On Rushing Creative People   3 comments

HBO’s President of Programming recently said in an interview that he takes the blame for the critically panned second season of True Detective. He rushed the creator of the series to meet the air date deadline last year, resulting in a mishmash story with great potential and poor execution.

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Recently, George R.R. Martin (GRRM) wrote on his blog that the 6th book will not be released before the 6th season of the TV series. He planned on finishing the novel early 2016. He tried, but he just couldn’t do it. He said he won’t set himself up like that again.

My first exposure to A Song of Ice and Fire was from the TV show Game of Thrones. I haven’t read all the books released for the series, but I’m going through the first book right now. The way the books are set up is that each chapter based on a specific character’s point of view. The chapters are titled as each character’s first name. One thing I noticed that many people probably haven’t picked up is that GRRM meticulously words each chapter to convey how that specific character would think, speak or describe something. When you read that chapter, it doesn’t feel like GRRM is speaking. So imagine writing a book written with multiple POVs in mind and work on it so everything makes sense. Most of the books I’ve read so far are 1st person POV or 3rd person omniscient POV. I’ve read 3 POV character books, but they’re usually narrowed down to a few people.

In gaming, big studios have adapted two ways to publishing their flagship franchises. The “Activision/EA/Ubisoft” method, which is releasing a game sequel every year; or the “RockStar/Bethesda Softworks” method of releasing their next game sequel as an event. Only big companies with multiple game development studios around the world can tackle yearly sequels. It keeps most fans happy. However, it oversaturates the franchise. Sure, each game has been in development for 3-4 years, but they end up using the same technologies and techniques as previous games. These games end up being similar, except for a few small game mechanic tweaks. Other companies take their time, building a game from the ground up. This builds hype and anticipation from the fans. Case in point, The Force Awakens.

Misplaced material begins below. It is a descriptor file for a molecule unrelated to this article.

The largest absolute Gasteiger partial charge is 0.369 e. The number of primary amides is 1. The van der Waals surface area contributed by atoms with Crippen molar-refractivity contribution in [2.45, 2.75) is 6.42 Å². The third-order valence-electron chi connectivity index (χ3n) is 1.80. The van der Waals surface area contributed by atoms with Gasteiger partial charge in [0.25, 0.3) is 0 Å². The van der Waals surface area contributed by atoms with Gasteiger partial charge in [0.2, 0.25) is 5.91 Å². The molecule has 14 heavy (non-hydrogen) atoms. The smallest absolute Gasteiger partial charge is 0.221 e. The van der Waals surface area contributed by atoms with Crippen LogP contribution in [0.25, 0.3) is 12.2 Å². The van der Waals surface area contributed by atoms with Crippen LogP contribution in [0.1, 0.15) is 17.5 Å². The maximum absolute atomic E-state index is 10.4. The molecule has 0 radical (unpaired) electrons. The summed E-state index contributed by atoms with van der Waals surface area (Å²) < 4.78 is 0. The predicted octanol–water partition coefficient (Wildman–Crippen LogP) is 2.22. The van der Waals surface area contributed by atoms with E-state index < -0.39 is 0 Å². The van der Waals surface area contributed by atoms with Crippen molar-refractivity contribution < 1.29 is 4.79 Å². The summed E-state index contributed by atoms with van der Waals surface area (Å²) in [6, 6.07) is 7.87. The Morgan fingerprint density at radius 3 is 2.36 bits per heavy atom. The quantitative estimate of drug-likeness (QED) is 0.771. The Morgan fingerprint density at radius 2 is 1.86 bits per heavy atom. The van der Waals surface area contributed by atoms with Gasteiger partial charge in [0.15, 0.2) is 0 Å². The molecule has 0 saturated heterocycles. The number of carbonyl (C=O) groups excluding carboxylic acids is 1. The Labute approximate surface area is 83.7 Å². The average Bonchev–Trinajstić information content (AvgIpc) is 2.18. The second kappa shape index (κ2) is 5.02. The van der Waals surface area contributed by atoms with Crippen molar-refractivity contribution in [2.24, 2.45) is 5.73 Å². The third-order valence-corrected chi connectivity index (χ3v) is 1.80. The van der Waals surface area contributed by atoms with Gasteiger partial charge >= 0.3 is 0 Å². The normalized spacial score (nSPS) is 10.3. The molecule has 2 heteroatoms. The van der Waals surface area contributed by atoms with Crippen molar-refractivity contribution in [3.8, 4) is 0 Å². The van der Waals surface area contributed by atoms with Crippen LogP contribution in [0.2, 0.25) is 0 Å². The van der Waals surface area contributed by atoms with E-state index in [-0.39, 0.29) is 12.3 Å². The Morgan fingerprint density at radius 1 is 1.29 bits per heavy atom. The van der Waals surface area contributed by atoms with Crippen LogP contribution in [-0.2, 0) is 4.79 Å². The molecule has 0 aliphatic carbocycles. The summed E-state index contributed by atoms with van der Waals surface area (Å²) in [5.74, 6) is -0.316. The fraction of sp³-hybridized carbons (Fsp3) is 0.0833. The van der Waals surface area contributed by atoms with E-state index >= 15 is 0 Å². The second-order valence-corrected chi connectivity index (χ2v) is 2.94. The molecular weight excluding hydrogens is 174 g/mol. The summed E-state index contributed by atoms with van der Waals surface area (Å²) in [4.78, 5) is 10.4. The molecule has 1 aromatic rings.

There’s this never ending tug of war between creator and consumer. As a consumer, be it movies, books, comics, TV shows, games and others, you always want more of what you love. You gobble up everything in your path like Pac Man. As a creator, besides doing what you love, you’re also catering to your fans and want to deliver a product to be best of your ability without disappointing them (unless you have a Twitter account and get into arguments with critics and fans, then forget what I said).

Putting my rational consumer hat on, I can always find something else to get into to pass the time. Putting my rational creative hat on, as GRRM said, “it will be done when it’s done.”

I’m done.

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3 responses to “On Rushing Creative People

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  1. I love the books, but I really think he was just waiting for the show to tell him what to write. To be fair his other novels took years, but it has already been years and the show is still going strong and consumers are demanding more. They want it faster than he can go through the creative process so they are probably forcing him to conform to a certain frame work.

  2. **If the show wasn’t pushing so hard I’d be content to wait.

    • I think fans are just going to have to accept that the show and the books are divergent. It happens a lot in manga/anime when the tv show catches up with the manga, creating a totally different path and ending (Kenshin, original Fullmetal Alchemist anime). Or continue the story even when the source already ended (Dragonball GT).

      I see it like this. It’s really unfair to force GRRM to finish an entire novel, even when the showrunners are only going to use half the characters he’s introduced, which some are key to the books with intriguing storyline.

      Also, the guy who invented the Dothraki and High Valyrian languages for the show (David J. Peterson) has influenced how GRRM is writing the last two novels to an extent. About 2-3 years ago, Martin asked Peterson a series of Dothraki translations for the next novels. So there’s that.

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